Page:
Janet would crawl into bed knees first, which is all right for limber people. She would crawl in and not be able to straighten her legs. We coached her to sit first, then bring her legs up. She practiced it for us, but when she went to bed she was knee first again. She could not retain any instructions at all.
Janet could walk very well when she first came. As her disease progressed she could only shuffle. She would try to get where she wanted by reaching for the furniture without moving her feet, as if they were glued to the floor.Then she would shuffle her feet to catch up with her hands. That’s why we gave her a walker. We tried to intercept her and ask her to take big steps. She could do that for only a short distance, then she slipped back into the shuffle.
Eventually we could only use a wheelchair with her. But when evening came, she was very agitated and tried to get up and walk. She fell often when she did that because her feet “froze” as if they were stuck to the floor. We needed to strap her into the wheelchair for her own safety. She didn’t like it and asked everyone she could to take it off for her. She would also ask visitors if they could give her a ride home. She’d sit in the chair and cross and uncross her legs over and over again. It was overwhelming watching her lose her functions and her mind. She actually had shown signs of the disease while she was still working as a nurse supervisor. Her daughter said she had been very clever at compensating for her confusion.
As she declined rapidly, she began trying to get up at night and wander about the house. We had placed a door alarm on the bedroom door so we would know when she was up and about. She never tried to go outdoors, but she would sometimes be found seated at the dining room table, waiting for breakfast.
She had long ago given up on reading or working crossword puzzles. She couldn’t make lists anymore. No one could read her handwriting. She knew when she was hungry and when she needed to use the bathroom. But she couldn’t see the connection of asking to go to the bathroom and being wheeled to the toilet. When we got to the bathroom she’d say “While I’m here I need to go to the bathroom.”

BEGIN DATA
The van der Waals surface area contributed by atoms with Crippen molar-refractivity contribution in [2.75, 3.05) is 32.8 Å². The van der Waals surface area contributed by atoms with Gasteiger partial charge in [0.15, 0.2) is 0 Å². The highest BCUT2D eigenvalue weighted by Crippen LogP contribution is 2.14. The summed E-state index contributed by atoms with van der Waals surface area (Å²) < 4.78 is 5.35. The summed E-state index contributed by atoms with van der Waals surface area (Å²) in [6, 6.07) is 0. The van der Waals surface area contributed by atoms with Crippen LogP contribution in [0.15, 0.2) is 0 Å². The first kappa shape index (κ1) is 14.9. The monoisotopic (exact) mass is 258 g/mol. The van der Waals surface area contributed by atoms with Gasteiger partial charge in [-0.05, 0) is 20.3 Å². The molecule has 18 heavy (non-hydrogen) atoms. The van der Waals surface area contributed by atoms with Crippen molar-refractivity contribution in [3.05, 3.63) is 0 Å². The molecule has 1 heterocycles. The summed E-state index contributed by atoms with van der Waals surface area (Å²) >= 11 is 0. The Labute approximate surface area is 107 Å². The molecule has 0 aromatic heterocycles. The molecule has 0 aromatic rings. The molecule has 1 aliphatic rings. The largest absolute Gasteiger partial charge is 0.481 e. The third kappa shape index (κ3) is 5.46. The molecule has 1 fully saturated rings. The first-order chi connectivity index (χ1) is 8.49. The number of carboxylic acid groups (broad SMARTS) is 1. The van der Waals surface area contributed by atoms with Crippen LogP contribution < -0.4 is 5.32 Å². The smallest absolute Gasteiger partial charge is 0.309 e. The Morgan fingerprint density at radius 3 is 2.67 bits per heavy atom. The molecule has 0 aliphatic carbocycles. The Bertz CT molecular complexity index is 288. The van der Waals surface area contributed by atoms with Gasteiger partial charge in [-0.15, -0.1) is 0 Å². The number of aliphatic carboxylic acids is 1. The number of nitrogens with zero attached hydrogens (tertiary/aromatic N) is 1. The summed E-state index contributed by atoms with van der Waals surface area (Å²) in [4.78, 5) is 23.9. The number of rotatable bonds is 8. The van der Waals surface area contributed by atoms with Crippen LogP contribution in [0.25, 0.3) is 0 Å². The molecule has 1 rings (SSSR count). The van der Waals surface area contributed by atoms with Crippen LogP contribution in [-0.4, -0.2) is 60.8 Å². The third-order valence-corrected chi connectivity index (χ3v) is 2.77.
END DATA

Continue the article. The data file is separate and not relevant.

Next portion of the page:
One night Janet had tried to get out of the bed and fell face first on the floor hitting the closet door on her way down. When we got upstairs to her, she was huddled on the floor between the bed and the closet, with blood pooled on the carpet. I said “Janet, what happened?”
She answered, “I don’t know, but I have a really bad cold all of a sudden. My nose is really stuffy and keeps running.” She had smashed her nose on the closet door. It appeared to be broken but it was so swollen. We cleaned her up and put fresh pajamas on her. We were authorized to use only Tylenol for pain. We called her son to come see if he wanted to take her to the ER. He was surprised at how rough she looked, but he knew that doctors wouldn’t be able to do anything until the swelling went down, so she stayed with us. We gave her an ice pack and tried to make her as comfortable as possible. She recovered slowly, sporting dark bruises under both eyes and her nose.
After that incident we placed her bed and box springs on the floor so that if she tried to get up at night she had nowhere to fall. The State of Michigan does not allow us to use rails on the beds, so that was our only option. Whenever Janet got out of the bed on the floor, she crawled on her hands and knees or scooted on her bottom. It seems a bit demeaning, but it was for her own safety and her family understood. Usually in the daytime someone was around or in that vicinity to see her moving about and then we would get her into the wheelchair. She seemed to be accepting it all very well. Tillie, the hound often noticed Janet moving around on the floor and she went in to give her a greeting.